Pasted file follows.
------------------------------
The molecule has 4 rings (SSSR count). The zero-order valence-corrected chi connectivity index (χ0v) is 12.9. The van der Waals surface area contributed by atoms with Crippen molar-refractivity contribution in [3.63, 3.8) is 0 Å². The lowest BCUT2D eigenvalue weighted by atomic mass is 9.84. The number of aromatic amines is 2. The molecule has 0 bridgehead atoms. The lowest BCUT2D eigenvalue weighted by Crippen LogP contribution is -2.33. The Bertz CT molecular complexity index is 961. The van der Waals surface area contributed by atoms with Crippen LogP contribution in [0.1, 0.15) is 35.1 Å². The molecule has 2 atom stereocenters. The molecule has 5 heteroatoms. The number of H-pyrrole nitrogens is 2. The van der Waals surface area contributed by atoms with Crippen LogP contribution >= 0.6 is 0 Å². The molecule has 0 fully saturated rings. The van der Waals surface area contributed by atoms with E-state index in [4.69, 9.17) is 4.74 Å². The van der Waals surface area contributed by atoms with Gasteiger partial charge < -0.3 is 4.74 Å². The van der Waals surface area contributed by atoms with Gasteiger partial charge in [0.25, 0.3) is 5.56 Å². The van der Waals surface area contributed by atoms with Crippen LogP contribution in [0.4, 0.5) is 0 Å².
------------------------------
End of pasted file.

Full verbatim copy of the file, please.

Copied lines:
The molecule has 4 rings (SSSR count). The zero-order valence-corrected chi connectivity index (χ0v) is 12.9. The van der Waals surface area contributed by atoms with Crippen molar-refractivity contribution in [3.63, 3.8) is 0 Å². The lowest BCUT2D eigenvalue weighted by atomic mass is 9.84. The number of aromatic amines is 2. The molecule has 0 bridgehead atoms. The lowest BCUT2D eigenvalue weighted by Crippen LogP contribution is -2.33. The Bertz CT molecular complexity index is 961. The van der Waals surface area contributed by atoms with Crippen LogP contribution in [0.1, 0.15) is 35.1 Å². The molecule has 2 atom stereocenters. The molecule has 5 heteroatoms. The number of H-pyrrole nitrogens is 2. The van der Waals surface area contributed by atoms with Crippen LogP contribution >= 0.6 is 0 Å². The molecule has 0 fully saturated rings. The van der Waals surface area contributed by atoms with E-state index in [4.69, 9.17) is 4.74 Å². The van der Waals surface area contributed by atoms with Gasteiger partial charge < -0.3 is 4.74 Å². The van der Waals surface area contributed by atoms with Gasteiger partial charge in [0.25, 0.3) is 5.56 Å². The van der Waals surface area contributed by atoms with Crippen LogP contribution in [0.4, 0.5) is 0 Å².